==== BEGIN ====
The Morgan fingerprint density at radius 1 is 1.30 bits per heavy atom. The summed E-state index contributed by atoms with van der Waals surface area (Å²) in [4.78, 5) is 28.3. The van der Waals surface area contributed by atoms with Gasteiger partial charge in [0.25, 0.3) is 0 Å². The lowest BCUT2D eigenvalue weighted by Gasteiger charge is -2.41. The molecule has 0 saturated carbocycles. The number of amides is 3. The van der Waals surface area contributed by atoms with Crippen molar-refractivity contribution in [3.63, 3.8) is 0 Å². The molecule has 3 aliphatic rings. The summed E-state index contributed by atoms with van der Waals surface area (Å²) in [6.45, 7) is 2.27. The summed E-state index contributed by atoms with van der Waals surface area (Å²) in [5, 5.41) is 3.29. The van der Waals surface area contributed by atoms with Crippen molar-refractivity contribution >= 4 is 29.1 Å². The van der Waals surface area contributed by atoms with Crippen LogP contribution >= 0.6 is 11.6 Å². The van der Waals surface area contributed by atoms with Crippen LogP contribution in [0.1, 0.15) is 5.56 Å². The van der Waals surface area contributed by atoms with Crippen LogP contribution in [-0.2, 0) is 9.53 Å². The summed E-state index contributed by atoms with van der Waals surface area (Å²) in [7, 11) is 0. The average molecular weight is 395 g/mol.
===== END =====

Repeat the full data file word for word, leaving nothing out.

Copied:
The Morgan fingerprint density at radius 1 is 1.30 bits per heavy atom. The summed E-state index contributed by atoms with van der Waals surface area (Å²) in [4.78, 5) is 28.3. The van der Waals surface area contributed by atoms with Gasteiger partial charge in [0.25, 0.3) is 0 Å². The lowest BCUT2D eigenvalue weighted by Gasteiger charge is -2.41. The molecule has 0 saturated carbocycles. The number of amides is 3. The van der Waals surface area contributed by atoms with Crippen molar-refractivity contribution in [3.63, 3.8) is 0 Å². The molecule has 3 aliphatic rings. The summed E-state index contributed by atoms with van der Waals surface area (Å²) in [6.45, 7) is 2.27. The summed E-state index contributed by atoms with van der Waals surface area (Å²) in [5, 5.41) is 3.29. The van der Waals surface area contributed by atoms with Crippen molar-refractivity contribution >= 4 is 29.1 Å². The van der Waals surface area contributed by atoms with Crippen LogP contribution >= 0.6 is 11.6 Å². The van der Waals surface area contributed by atoms with Crippen LogP contribution in [0.1, 0.15) is 5.56 Å². The van der Waals surface area contributed by atoms with Crippen LogP contribution in [-0.2, 0) is 9.53 Å². The summed E-state index contributed by atoms with van der Waals surface area (Å²) in [7, 11) is 0. The average molecular weight is 395 g/mol.